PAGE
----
EXERCISE: apply DPLL to the following formula, describing each step (unit propagation, pure literal elimination, choosing a literal, or backtracking) and showing now it affects the formula until you prove that the formula is satisfiable or not:
(a or b) and (a or c) and (!a or c) and (a or !c) and (!a or !c) and (!d)
There is a lot more to learn about DPLL, including hueristics for how to choose the literal l to be guessed and smarter approaches to backtracking (e.g. non-chronological backtracking), but in this class, let's move on to consider SMT.
Solving SMT Problems
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How can we solve a problem that involves various theories, in addition to booleans? Consider a conjunction of the following formulas, as suggested by Oliveras and Rodriguez-Carbonell:
f(f(x)-f(y)) = a
f(0) = a+2
x = y
This problem mixes linear arithmetic with the theory of uninterpreted functions (here, f is some unknown function). The first step in the solution is to separate the two theories. We can do this by replacing expressions with constants, in a procedure named Nelson-Oppen after its two inventors. For example, in the first formula, we'd like to factor out the subtraction, so we generate a fresh variable and divide the formula into two:
f(e1) = a // in the theory of uninterpreted functions now
e1 = f(x)-f(y) // still a mixed formula
Now we want to separate out f(x) and f(y) as constants e2 and e3, so we get:
e1 = e2 - e3 // in the theory of arithmetic now
e2 = f(x) // in the theory of uninterpreted functions
e3 = f(y) // in the theory of uninterpreted functions
We can do the same for f(0) = a+2, yielding:
f(e4) = e5
e4 = 0
e5 = a + 2
We now have formulas in two theories. First, formulas in the theory of uninterpreted functions:
f(e1) = a
e2 = f(x)
e3 = f(y)
f(e4) = e5
x = y
And second, formulas in the theory of arithmetic:
e1 = e2 - e3
e4 = 0
e5 = a + 2
x = y
Notice that x = y is in both sets of formulas. In SMT, we use the fact that equality is something that every theory understands...more on this in a moment. For now, let's run a solver. The solver for uninterpreted functions has a congruence closure rule that states, for all f, x, and y, "if x = y then f(x) = f(y)." Applying this rule (since x=y is something we know), we discover that f(x) = f(y). Since f(x) = e2 and f(y) = e3, by transitivity we know that e2 = e3.
But e2 and e3 are symbols that arithmetic knows about, so we add e2=e3 to the set of formulas we know about arithmetic. Now the arithmetic solver can discover that e2-e3 = 0, and thus e1 = e4. We communicate this discovered equality to the uninterpreted functions theory, and then we learn that a = e5 (again, using congruence closure and transitivity).
This fact goes back to the arithmetic solver, which evaluates the following constraints:
e1 = e2 - e3
e4 = 0
e5 = a + 2
x = y
e2 = e3
a = e5
Now there is a contradiction: a = e5 but e5 = a + 2. That means the original formula is unsatisfiable.
In this case, one theory was able to infer equality relationships that another theory could directly use. But sometimes a theory doesn't figure out an equality relationship, but only certain correlations - e.g. e1 is either equal to e2 or e3. In the more general case, we can simply generate a formula that represents all possible equalities between share constants, which would look something like:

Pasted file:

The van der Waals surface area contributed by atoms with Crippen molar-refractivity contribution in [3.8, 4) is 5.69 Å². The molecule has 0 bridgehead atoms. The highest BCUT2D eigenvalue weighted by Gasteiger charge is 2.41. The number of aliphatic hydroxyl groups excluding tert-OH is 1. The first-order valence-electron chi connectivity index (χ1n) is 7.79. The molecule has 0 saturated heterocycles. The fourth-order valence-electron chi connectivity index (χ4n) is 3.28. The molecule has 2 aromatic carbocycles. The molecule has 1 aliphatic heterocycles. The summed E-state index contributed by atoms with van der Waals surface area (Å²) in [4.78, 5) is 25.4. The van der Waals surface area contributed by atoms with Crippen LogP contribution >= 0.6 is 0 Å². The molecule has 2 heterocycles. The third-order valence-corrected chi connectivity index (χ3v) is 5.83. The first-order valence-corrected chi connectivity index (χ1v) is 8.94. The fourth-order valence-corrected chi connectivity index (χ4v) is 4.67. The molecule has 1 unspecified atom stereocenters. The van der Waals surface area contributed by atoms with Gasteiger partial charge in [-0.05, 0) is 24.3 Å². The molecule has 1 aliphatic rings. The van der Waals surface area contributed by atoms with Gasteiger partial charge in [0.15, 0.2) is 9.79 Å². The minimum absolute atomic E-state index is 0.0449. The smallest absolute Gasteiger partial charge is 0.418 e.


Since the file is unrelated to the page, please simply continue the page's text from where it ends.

(e1 == e2 or e1 != e2) and (e2 == e3 or e2 != e3) and (e1 == e3 or e1 != e3) and ...
We can now look at all possible combinations of equalities. In fact, we can use DPLL to do this, and DPLL also explains how we can combine expressions in the various theories with boolean operators such as "and" and "or". If we have a formula such as:
x >= 0 and y = x + 1 and (y > 2 or y < 1)
(note: if we had multiple theories, I am assuming we've already added the equality constraints between them, as described above)
We can then convert each arithmetic (or uninterpreted function) formula into a fresh propositional symbol, to get:
p1 and p2 and (p3 or p4)
and then we can run a SAT solver using the DPLL algorithm. DPLL will return a satisfying assignment, such as p1, p2, !p3, p4. We then check this against each of the theories. In this case, the theory of arithmetic finds a contradiction: p1, p2, and p4 can't all be true, because p1 and p2 together imply that y >= 1. We add a clause saying that these can't all be true and give it back to the SAT solver:
p1 and p2 and (p3 or p4) and (!p1 or !p2 or !p3)
Running DPLL again gives us p1, p2, p3, !p4. We check this against the theory of arithmetic, and it all works out. This combination of DPLL with a theory T is called DPLL-T.
We discussed above how the solver for the theory of uninterpreted functions work; how does the arithmetic solver work? In cases like the above example where we assert formulas of the form "y = x + 1" we can eliminate y by substituting it with x+1 everywhere. In the cases where we only constraint a variable using inequalities, there is a more general approach called Fourier-Motzkin Elimination. In this approach, we take all inequalities that involve a variable x and transform them into one of the following forms:
A <= x
x <= B
where A and B are linear formulas that don't include x. We can then eliminate x, replacing the above formulas with the equation "A <= B". If we have multiple formulas with x on the left and/or right, we just conjoin the cross product. There are various optimizations that are applied in practice, but the basic algorithm is general and provides a broad understanding of how arithmetic solvers work.